Drive-Thru Pedagogy

Pick up something practical.

SafeAssign as a Tool for Learning

Teaching the ethical use of sources in academic writing is a challenge. Some faculty address this issue by using SafeAssign, the "plagiarism prevention tool" integrated into Blackboard. When used with care, SafeAssign can (in its own words), “create opportunities to help students identify how to properly attribute sources.” In that sense, it can facilitate learning. However, when used strictly to monitor citation habits, SafeAssign can impede learning by raising student anxiety. ...

Keeping up with Social Changes in Second Language Acquisition

Despite the existence of excellent study abroad programs, traveling to another country is a privilege, at times, unaffordable. Consequently, the classroom becomes the only space for students to be exposed to socio-cultural issues. Nevertheless, traditional learning materials and pedagogical approaches in the field of Second Language Acquisition (SLA) often struggle to reflect the latest changes of the target culture in terms of diversity, equity, and inclusion (DEI)....

Embrace Doubt, Enhance Teaching

The start of a new semester is a great time to examine your teaching practices. However, the temptation to fall back on what worked in the past represents both the need for efficiency and the power of habit. What if we approached our teaching with a healthy sense of doubt? What if we embraced our own cycles of learning as a pathway to refreshed teaching approaches?...

Students as Partners in Teaching & Learning

Many in education have seen the various equality vs. equity graphics circulated throughout professional development sessions. One has various animals that are all expected to climb a tree despite their differences in mobility. In another, children of different heights are trying to watch a baseball game behind a fence but the crates they stand on to gain a viewing advantage are all the same height. ...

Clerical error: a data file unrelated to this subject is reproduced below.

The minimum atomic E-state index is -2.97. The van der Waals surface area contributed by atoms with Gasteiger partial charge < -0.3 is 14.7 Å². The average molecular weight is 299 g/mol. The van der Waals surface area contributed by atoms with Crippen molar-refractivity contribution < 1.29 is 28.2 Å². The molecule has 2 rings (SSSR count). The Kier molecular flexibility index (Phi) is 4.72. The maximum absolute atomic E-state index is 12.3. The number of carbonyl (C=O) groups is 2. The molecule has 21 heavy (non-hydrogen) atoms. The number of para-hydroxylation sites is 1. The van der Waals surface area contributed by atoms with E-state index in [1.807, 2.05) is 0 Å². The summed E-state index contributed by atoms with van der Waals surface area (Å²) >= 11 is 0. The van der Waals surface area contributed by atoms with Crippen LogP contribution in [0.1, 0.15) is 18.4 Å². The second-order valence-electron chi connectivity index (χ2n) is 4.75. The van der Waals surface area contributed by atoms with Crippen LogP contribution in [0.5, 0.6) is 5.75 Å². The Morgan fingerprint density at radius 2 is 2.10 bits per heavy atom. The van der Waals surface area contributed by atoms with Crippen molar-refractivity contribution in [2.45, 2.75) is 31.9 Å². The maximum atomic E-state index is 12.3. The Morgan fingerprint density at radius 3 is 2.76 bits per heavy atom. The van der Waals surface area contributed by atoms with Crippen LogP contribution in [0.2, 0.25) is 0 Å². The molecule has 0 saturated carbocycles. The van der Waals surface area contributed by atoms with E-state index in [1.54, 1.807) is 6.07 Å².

Improve Student Writing with Peer Feedback

Peer feedback makes assignments more social and collaborative, creating opportunities for students to learn from one another. In conversations about shared assignments, students can make connections to lectures, readings, and other course elements. They can also use time in feedback groups to clarify the goals of the assignment and discover varied methods for fulfilling those goals. Collaborative learning helps mitigate the isolation some students feel when working independently. ...

The Power of a Good Story

Many of us rightly emphasize “critical reading” in our courses, helping students hone the tools they need to unpack and evaluate the storylines they encounter, whether in historical or contemporary texts, written or visual sources, scientists’ data or politicians’ campaigns. It’s also important, though, to get students thinking about what’s involved in producing the best possible stories, and this is something I’ve begun devoting more attention to in the COLL 100 course I regularly teach, “Things: Objects and Their (Hi)Stories.” The better a storyline, the greater an author’s chances of getting what s/he’s after, but it’s important to be clear about what we are—or should be—aiming for when we attempt to produce a good story....

Connecting with Students: Seeing Through a Performance Pedagogy Lens

Principles of Performance Pedagogy provide fundamental support for learning in any discipline. Performance Pedagogy values harnessing students' pre-existing strengths and their own collection of knowledge and unique experiences. In this post I discuss different perspectives we can bring to how we engage with students....

Teaching Statistics with House Shopping

Statistics is an extremely practical tool used in many business applications ranging from quality control in manufacturing, Netflix recommendations to Google ads. However, it is also an abstract topic that intimidates and frustrates many students. To help students learn and apply statistics more effectively, I asked them to go house shopping. Well, they just needed to pretend to buy a house. ...